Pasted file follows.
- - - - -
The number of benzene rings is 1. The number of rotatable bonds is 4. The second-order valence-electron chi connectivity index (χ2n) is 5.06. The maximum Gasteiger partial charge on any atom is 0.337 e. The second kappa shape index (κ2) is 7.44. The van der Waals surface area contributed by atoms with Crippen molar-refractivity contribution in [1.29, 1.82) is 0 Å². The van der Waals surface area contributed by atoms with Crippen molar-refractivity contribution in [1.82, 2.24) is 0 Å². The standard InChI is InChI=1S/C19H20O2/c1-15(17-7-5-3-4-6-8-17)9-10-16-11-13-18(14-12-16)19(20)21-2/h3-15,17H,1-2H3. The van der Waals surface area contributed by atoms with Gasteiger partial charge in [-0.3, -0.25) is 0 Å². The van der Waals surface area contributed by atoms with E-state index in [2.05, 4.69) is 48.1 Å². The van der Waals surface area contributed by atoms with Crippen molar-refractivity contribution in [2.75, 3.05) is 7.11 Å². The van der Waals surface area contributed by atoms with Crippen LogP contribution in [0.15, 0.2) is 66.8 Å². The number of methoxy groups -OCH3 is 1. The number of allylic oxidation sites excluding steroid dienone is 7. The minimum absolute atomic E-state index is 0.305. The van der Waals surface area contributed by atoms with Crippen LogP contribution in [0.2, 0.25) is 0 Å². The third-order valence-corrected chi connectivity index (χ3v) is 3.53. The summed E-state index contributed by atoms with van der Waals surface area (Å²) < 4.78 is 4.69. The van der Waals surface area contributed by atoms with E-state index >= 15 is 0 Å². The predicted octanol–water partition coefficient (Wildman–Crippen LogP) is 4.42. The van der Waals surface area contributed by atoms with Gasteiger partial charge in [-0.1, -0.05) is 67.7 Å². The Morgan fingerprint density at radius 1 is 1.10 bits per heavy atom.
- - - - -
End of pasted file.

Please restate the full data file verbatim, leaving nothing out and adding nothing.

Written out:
The number of benzene rings is 1. The number of rotatable bonds is 4. The second-order valence-electron chi connectivity index (χ2n) is 5.06. The maximum Gasteiger partial charge on any atom is 0.337 e. The second kappa shape index (κ2) is 7.44. The van der Waals surface area contributed by atoms with Crippen molar-refractivity contribution in [1.29, 1.82) is 0 Å². The van der Waals surface area contributed by atoms with Crippen molar-refractivity contribution in [1.82, 2.24) is 0 Å². The standard InChI is InChI=1S/C19H20O2/c1-15(17-7-5-3-4-6-8-17)9-10-16-11-13-18(14-12-16)19(20)21-2/h3-15,17H,1-2H3. The van der Waals surface area contributed by atoms with Gasteiger partial charge in [-0.3, -0.25) is 0 Å². The van der Waals surface area contributed by atoms with E-state index in [2.05, 4.69) is 48.1 Å². The van der Waals surface area contributed by atoms with Crippen molar-refractivity contribution in [2.75, 3.05) is 7.11 Å². The van der Waals surface area contributed by atoms with Crippen LogP contribution in [0.15, 0.2) is 66.8 Å². The number of methoxy groups -OCH3 is 1. The number of allylic oxidation sites excluding steroid dienone is 7. The minimum absolute atomic E-state index is 0.305. The van der Waals surface area contributed by atoms with Crippen LogP contribution in [0.2, 0.25) is 0 Å². The third-order valence-corrected chi connectivity index (χ3v) is 3.53. The summed E-state index contributed by atoms with van der Waals surface area (Å²) < 4.78 is 4.69. The van der Waals surface area contributed by atoms with E-state index >= 15 is 0 Å². The predicted octanol–water partition coefficient (Wildman–Crippen LogP) is 4.42. The van der Waals surface area contributed by atoms with Gasteiger partial charge in [-0.1, -0.05) is 67.7 Å². The Morgan fingerprint density at radius 1 is 1.10 bits per heavy atom.